Photo/IllutrationThe Asahi Shimbun

The Japanese hiragana character “hi” looks like an upside-down Greek letter “omega” in uppercase.

On the latest analysis diagram of the meandering of the Kuroshio current, issued daily by the Japan Meteorological Agency, I see a huge “hi” on the south coast of the Japanese main island of Honshu.

Normally, the current runs northeast in a straight line along Japan’s Pacific coast. But this year, it veered south off the Kii Peninsula, and then did a U-turn as it approached the Boso Peninsula, thus tracing a course that looks like a giant “hi.”

How does this unusual phenomenon affect Japan?

Last week, I visited the Shizuoka Prefecture fishing port of Mochimune in Suruga Bay, from where the Kuroshio has strayed far off.

“This is a horrible year,” lamented Masakazu Saito, 62, who heads the prefecture’s “shirasu” (whitebait) seine fishery cooperative. “We sent a fleet out this morning, but there was not a blip on the fish-finder radar. The fleet returned to the port without casting the net.”

A 44-year veteran shirasu fisherman, Saito sighed in resignation.

The Kuroshio’s “great meander” was confirmed by the meteorological agency in late September, but fishermen were already aware of various abnormalities in August.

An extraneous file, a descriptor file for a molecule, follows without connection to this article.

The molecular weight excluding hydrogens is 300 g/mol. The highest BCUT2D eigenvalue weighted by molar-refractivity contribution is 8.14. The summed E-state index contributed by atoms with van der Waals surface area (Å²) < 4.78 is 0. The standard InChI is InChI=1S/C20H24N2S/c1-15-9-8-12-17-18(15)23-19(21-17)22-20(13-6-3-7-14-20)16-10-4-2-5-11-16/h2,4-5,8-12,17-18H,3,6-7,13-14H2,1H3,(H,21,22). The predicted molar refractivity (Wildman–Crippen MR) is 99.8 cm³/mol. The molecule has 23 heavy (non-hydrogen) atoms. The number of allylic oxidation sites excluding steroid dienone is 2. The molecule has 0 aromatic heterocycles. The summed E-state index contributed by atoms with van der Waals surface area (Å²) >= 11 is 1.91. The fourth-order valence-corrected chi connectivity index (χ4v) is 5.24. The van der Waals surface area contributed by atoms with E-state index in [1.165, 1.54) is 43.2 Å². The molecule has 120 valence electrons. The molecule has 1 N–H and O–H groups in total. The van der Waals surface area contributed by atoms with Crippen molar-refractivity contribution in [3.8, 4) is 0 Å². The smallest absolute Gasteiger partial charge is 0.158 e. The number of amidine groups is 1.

In any normal year, there is a period when south winds blowing offshore turn the surface of the sea green. But this year, north winds blew down from Mount Fuji, and the color of the sea was pale.

“This was an ominous sign,” Saito noted. “We were all worried that we would have a very bad autumn.”

Restaurants and seafood stores in Mochimune displayed signboards saying, “No fresh shirasu today.” At another fishing port, this year’s shirasu festival had to be canceled. Shirasu fishermen in neighboring Aichi Prefecture are also experiencing low catches.

The Kuroshio goes by different names in different regions. In western Japan, it is called Mashio or Honjio or Hinomotoshio. Around Izu, it is called Otoshio, and Kikyomizu in the Tohoku region.

All these names are suggestive of the reverence in which fishermen have always held for this bountiful current that has enriched the nation from ancient times.

As I reviewed the meteorological agency’s analysis diagrams for the last month or so, I could see that the character “hi” has frequently taken different shapes, becoming elongated or wider.

I wished I could just grab and pull the two sides and reshape the “hi” into the straight line it’s supposed to be.

--The Asahi Shimbun, Nov. 4

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Vox Populi, Vox Dei is a popular daily column that takes up a wide range of topics, including culture, arts and social trends and developments. Written by veteran Asahi Shimbun writers, the column provides useful perspectives on and insights into contemporary Japan and its culture.